Contemporary dating definition
It was associated with artists like Robert Indiana (b.1928), Jasper Johns (b.1930), On Kawara (1932-2014), Barbara Kruger (b.1945) and Christopher Wool (b.1955).
Conceptual art is a postmodernist art movement founded on the principle that art is a 'concept' rather than a material object.
The late-1960s and 1970s also witnessed the appearance of "Body Art", a type of Performance in which the artist's own flesh becomes the canvas and subsequently "performs" in a suitably shocking, newsworthy manner (for more see below).
During the 1980s, Performance art increasingly relied on technology (video, computers) to deliver its "artistic" message.
Some experts point to the fact that the postmodern era demands more than the passive experience of "viewing" a work of art, and that Conceptualism provides a more interactive experience.
Whether this added entertainment value helps an "idea" to qualify as a work of art, is rather doubtful.
Please note however, that the transition from modernism to postmodernism was a gradual one, which took place during the decade of the 1960s.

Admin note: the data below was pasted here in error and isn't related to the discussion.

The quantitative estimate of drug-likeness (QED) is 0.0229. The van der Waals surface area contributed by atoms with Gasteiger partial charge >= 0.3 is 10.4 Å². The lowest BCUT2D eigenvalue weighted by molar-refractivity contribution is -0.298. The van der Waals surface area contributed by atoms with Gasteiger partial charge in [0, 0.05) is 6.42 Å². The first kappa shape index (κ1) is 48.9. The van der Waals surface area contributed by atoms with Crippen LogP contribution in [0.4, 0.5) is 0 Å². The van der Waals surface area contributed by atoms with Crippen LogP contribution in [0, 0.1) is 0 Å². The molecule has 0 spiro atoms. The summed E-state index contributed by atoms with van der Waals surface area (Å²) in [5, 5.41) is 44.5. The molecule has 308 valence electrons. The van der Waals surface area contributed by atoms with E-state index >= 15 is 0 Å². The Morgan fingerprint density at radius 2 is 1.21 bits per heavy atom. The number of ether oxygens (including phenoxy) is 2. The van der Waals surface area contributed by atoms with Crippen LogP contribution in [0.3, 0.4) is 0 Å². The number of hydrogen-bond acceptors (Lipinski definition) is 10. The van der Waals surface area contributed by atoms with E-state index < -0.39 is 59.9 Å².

Thus the difficulty for Conceptualism is to show how it qualifies as art, as opposed to entertainment, theatre, or political commentary.By contrast, postmodernist artists have less interest in this kind of product and more interest in the ideas behind it.This helps to explain the growth of new types of art - such as installation art (including sound and video installations), conceptualism (a wide category of 'ideas art'), happenings (type of performance art), video installations, projection mapping, and outdoor earthworks (environmental constructions) - in which either there is no finished product to speak of, or else it is transient and recorded only as an 'event'.It has been suggested that this has the characteristics of a Conceptual artwork, because walking past the huge pile of shoes helps us to comprehend the terrifying reality of the gas chambers.Indeed it does, but frankly it doesn't turn the shoes into a work of art, or indeed any type of artistic statement.
Contemporary artists associated with this genre include the pioneer Allan Kaprow (1927-2006), Yves Klein (1928-62), Gilbert & George (b.1943, 1942), and the extraordinary Joseph Beuys (1921-86), who created the innovative performance How to Explain Pictures to a Dead Hare (1965).